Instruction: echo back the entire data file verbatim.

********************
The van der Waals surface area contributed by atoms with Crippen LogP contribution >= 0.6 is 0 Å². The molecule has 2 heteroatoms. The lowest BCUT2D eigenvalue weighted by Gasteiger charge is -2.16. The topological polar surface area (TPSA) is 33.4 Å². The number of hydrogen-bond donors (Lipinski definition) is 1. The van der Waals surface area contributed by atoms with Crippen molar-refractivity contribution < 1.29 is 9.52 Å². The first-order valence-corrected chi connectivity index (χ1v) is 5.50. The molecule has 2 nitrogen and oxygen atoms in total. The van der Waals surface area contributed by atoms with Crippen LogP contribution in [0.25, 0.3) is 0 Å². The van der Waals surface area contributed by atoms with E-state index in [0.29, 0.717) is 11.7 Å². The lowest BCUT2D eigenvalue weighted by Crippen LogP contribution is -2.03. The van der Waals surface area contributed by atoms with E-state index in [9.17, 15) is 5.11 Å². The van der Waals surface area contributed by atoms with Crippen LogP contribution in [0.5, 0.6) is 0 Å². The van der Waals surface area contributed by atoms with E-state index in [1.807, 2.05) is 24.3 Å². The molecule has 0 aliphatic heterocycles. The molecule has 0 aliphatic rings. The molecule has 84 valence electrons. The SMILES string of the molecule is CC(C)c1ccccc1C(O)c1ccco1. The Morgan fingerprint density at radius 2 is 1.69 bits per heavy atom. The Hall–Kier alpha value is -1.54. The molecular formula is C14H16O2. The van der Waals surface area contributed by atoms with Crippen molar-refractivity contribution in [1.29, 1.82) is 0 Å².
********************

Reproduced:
The van der Waals surface area contributed by atoms with Crippen LogP contribution >= 0.6 is 0 Å². The molecule has 2 heteroatoms. The lowest BCUT2D eigenvalue weighted by Gasteiger charge is -2.16. The topological polar surface area (TPSA) is 33.4 Å². The number of hydrogen-bond donors (Lipinski definition) is 1. The van der Waals surface area contributed by atoms with Crippen molar-refractivity contribution < 1.29 is 9.52 Å². The first-order valence-corrected chi connectivity index (χ1v) is 5.50. The molecule has 2 nitrogen and oxygen atoms in total. The van der Waals surface area contributed by atoms with Crippen LogP contribution in [0.25, 0.3) is 0 Å². The van der Waals surface area contributed by atoms with E-state index in [0.29, 0.717) is 11.7 Å². The lowest BCUT2D eigenvalue weighted by Crippen LogP contribution is -2.03. The van der Waals surface area contributed by atoms with E-state index in [9.17, 15) is 5.11 Å². The van der Waals surface area contributed by atoms with Crippen LogP contribution in [0.5, 0.6) is 0 Å². The van der Waals surface area contributed by atoms with E-state index in [1.807, 2.05) is 24.3 Å². The molecule has 0 aliphatic heterocycles. The molecule has 0 aliphatic rings. The molecule has 84 valence electrons. The SMILES string of the molecule is CC(C)c1ccccc1C(O)c1ccco1. The Morgan fingerprint density at radius 2 is 1.69 bits per heavy atom. The Hall–Kier alpha value is -1.54. The molecular formula is C14H16O2. The van der Waals surface area contributed by atoms with Crippen molar-refractivity contribution in [1.29, 1.82) is 0 Å².